Kate's odyssey of sexual self-discovery in Raw Silk could not have occurred anywhere else but in Thailand. Only in Bangkok could she have become entangled with a Dom who runs a go-go bar and a minor prince, or been seduced by the free-wheeling sensuality of the Thai culture.
Kathleen's topic for this week is “Writing Where You Know”. I know Thailand fairly well, having lived there for several years and visited frequently after we moved away. Bangkok is in my blood and spills out in many of my stories. I try to capture its contradictions and fascinations, and mirror them in my characters.
Places seduce me. I soak up their essence and then try to recreate them on the page. I was once lucky enough to live in Boston's historic Beacon Hill district for a year. The cobbled streets called to me. I walked them in a daze, drunk with history. I worked to capture this sense of past enduring into the present in Incognito, which has action set in Beacon Hill in both contemporary and Victorian times.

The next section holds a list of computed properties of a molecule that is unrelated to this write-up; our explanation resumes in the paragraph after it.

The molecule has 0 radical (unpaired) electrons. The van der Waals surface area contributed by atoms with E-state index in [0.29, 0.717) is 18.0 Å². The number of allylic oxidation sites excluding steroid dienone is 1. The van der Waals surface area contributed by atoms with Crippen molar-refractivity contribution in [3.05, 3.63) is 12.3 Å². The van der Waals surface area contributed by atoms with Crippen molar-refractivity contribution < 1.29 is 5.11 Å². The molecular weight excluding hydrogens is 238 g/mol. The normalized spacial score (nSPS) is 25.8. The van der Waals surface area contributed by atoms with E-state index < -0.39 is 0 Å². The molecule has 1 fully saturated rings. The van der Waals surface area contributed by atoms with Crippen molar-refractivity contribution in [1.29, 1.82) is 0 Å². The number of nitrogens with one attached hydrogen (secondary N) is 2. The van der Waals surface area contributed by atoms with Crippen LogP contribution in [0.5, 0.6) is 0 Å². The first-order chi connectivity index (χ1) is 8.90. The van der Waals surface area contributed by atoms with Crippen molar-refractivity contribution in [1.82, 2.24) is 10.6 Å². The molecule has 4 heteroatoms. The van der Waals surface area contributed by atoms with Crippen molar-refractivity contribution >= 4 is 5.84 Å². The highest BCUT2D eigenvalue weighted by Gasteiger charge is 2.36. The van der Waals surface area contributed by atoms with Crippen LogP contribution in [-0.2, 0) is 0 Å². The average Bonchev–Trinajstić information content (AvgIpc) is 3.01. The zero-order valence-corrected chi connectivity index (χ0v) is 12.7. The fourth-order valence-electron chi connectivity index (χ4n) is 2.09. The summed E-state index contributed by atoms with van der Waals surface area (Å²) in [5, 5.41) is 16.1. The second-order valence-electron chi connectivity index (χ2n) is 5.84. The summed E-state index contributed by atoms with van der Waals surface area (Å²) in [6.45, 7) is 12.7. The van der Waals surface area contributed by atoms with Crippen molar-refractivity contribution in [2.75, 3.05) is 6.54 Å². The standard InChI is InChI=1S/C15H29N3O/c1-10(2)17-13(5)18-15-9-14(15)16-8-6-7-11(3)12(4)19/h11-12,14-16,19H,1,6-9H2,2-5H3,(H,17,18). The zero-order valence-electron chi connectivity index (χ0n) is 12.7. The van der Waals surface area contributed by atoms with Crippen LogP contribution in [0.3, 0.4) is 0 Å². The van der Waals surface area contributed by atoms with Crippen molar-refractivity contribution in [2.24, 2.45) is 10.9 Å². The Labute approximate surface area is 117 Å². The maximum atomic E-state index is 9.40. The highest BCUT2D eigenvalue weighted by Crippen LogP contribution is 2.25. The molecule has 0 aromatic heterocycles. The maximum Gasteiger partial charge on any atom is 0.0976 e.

Miranda felt delightfully free as she strolled down Charles Street, enjoying the afternoon. It was only May, but already the trees were in full leaf, dappling the brick side walks with patterns of shadow. Girls passed her in tank tops and shorts, legs and arms bare and already burnished with sun. She felt warm in her long-sleeved pullover and overalls.
She loved this district, with its historic buildings and narrow lanes. Most of the town houses dated from the middle of the previous century. They offered a delightful jumble of architectural detail; wrought-iron balconies, fanlight transoms, stained glass, mullioned windows, Corinthian columns. Many of the brick-fronted buildings were draped with ivy. Some were traversed by aged trunks as thick as her wrist, twining around doors up to the many-chimneyed roofs. The tall windows offered glimpses of chandeliers, Oriental carpets, Siamese cats, and bookshelves that stretched floor to ceiling.
In Beacon Hill, gas lamps lined all the streets, burning day and night. Her own apartment looked out on a private alley, flanked by ivy-hung brick walls and lit by gas lights. Miranda appreciated the irony of her living in an environment that dated from the same period as her research. Perhaps, she sometimes thought playfully, I had a previous life as a Victorian matron.